‘Learning, Engagement, and Transformation’ in an innovative relocation of BEST to HEST


Leah De La Torre

Dulcinea Lara (left) and Manal Hamzeh (right) share a laugh at the Borderlands & EthnicStudies meeting. Feb. 13, 2023

The Borderlands and Ethnic Studies department has moved into the College of Health, Education, and Social Transformation (HEST), in hopes of opening a larger space for stronger collaboration and intersectional opportunities.  

The Proposal to Reorganize and Relocate Borderlands and Ethnic Studies (BEST) was approved in the Faculty Senate’s Dec. 2022 meeting. In their meeting on Nov. 2022, supporters of the bill had motioned to postpone the vote to provide ample time to involve College of HEST faculty in the decision. After more discussion, members of the college agreed on the relocation of the department, as HEST’s multidisciplinary approaches provide stronger support for the interests of Borderlands and Ethnic Studies faculty and students.  

“Our college is very interdisciplinary,” said Yoshitaka “Yoshi” Iwasaki, Dean of the College of HEST. “We are very excited [about the move] because our college is a destination college, meaning that we have a number of programs that provide opportunities for students to start their career in very high demand, relevant, essential careers.” 

Several departments in HEST not only provide unique opportunities to students, but they also use a cross-sectional approach to confront crucial issues faced in the borderlands region and beyond. 

“If you start with addressing issues such as poverty, or even mental health issues, you need the coalition or alliances of people from communities, and also the university, to work together,” Iwasaki said. “That’s why our program encourages faculty members to collaborate across different disciplines to do research.”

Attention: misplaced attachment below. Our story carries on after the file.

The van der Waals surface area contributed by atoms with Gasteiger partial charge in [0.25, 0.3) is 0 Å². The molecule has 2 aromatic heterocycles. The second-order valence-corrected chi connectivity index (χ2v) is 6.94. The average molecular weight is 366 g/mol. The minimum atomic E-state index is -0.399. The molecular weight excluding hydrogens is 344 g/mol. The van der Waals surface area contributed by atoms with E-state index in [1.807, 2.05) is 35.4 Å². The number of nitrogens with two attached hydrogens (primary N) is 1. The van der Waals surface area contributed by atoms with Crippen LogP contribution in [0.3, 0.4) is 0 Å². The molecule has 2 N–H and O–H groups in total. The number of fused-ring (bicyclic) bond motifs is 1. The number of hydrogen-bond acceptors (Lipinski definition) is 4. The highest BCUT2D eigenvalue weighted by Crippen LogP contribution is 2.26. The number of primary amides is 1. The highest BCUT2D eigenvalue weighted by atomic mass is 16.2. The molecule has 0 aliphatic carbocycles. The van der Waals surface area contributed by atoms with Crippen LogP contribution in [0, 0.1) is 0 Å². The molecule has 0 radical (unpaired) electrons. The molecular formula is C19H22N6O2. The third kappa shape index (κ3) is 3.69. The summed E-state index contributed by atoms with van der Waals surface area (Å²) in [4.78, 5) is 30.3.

According to Iwasaki, members of the BEST department use a variety of creative approaches to engage faculty and students, such as artistic mediums and unique platforms for research, dissemination, and engagement. He hopes the department’s transition into the college of HEST happens organically through relationship building.  

“If you look at the conditions that the borderlands region is facing, we have disparities – health disparities, socio-economic disparities, and education disparities,” Iwasaki said. “We need to tackle those issues by mobilizing community-university partnership.”  

In addition to the relocation of BEST, the resolution has renamed Borderlands and Ethnic Studies (which was previously known as the Interdisciplinary Studies Department) and has brought Native American Studies under the BEST umbrella. The final addition to the resolution has approved the department to begin offering a Chicano/a Studies minor in the fall semester of 2023. 

“Our goal this spring is really just introducing ourselves to campus,” said Dr. Dulcinea Lara, Director of Borderlands and Ethnic Studies. “I’m just seeing a shift in students feeling like the department is a place that can foster conversations about things that are happening in the world and things that are happening locally.”